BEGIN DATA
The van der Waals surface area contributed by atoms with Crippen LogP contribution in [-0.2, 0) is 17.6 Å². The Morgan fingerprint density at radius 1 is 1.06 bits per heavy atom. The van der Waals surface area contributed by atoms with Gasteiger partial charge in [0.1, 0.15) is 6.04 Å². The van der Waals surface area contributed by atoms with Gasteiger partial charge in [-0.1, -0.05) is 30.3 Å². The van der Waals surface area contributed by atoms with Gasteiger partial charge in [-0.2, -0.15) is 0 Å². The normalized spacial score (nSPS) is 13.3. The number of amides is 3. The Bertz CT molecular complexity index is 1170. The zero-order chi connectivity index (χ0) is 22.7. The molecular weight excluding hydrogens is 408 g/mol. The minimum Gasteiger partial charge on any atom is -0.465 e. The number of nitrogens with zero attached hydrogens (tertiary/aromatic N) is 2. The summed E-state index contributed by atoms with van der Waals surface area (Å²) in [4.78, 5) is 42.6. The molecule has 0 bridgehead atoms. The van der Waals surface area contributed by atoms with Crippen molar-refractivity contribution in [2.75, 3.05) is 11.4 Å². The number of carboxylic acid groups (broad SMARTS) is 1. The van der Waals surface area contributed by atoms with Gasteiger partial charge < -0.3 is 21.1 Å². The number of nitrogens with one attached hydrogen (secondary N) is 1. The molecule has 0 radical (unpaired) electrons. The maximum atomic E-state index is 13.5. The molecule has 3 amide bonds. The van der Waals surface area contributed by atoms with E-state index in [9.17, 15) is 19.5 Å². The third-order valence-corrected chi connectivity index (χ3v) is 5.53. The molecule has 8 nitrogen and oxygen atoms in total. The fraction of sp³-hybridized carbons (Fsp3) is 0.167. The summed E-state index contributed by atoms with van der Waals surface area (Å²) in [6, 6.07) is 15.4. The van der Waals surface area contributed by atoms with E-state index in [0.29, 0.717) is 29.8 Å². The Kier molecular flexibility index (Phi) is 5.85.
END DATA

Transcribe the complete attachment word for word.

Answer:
The van der Waals surface area contributed by atoms with Crippen LogP contribution in [-0.2, 0) is 17.6 Å². The Morgan fingerprint density at radius 1 is 1.06 bits per heavy atom. The van der Waals surface area contributed by atoms with Gasteiger partial charge in [0.1, 0.15) is 6.04 Å². The van der Waals surface area contributed by atoms with Gasteiger partial charge in [-0.1, -0.05) is 30.3 Å². The van der Waals surface area contributed by atoms with Gasteiger partial charge in [-0.2, -0.15) is 0 Å². The normalized spacial score (nSPS) is 13.3. The number of amides is 3. The Bertz CT molecular complexity index is 1170. The zero-order chi connectivity index (χ0) is 22.7. The molecular weight excluding hydrogens is 408 g/mol. The minimum Gasteiger partial charge on any atom is -0.465 e. The number of nitrogens with zero attached hydrogens (tertiary/aromatic N) is 2. The summed E-state index contributed by atoms with van der Waals surface area (Å²) in [4.78, 5) is 42.6. The molecule has 0 bridgehead atoms. The van der Waals surface area contributed by atoms with Crippen molar-refractivity contribution in [2.75, 3.05) is 11.4 Å². The number of carboxylic acid groups (broad SMARTS) is 1. The van der Waals surface area contributed by atoms with Gasteiger partial charge < -0.3 is 21.1 Å². The number of nitrogens with one attached hydrogen (secondary N) is 1. The molecule has 0 radical (unpaired) electrons. The maximum atomic E-state index is 13.5. The molecule has 3 amide bonds. The van der Waals surface area contributed by atoms with E-state index in [9.17, 15) is 19.5 Å². The third-order valence-corrected chi connectivity index (χ3v) is 5.53. The molecule has 8 nitrogen and oxygen atoms in total. The fraction of sp³-hybridized carbons (Fsp3) is 0.167. The summed E-state index contributed by atoms with van der Waals surface area (Å²) in [6, 6.07) is 15.4. The van der Waals surface area contributed by atoms with E-state index in [0.29, 0.717) is 29.8 Å². The Kier molecular flexibility index (Phi) is 5.85.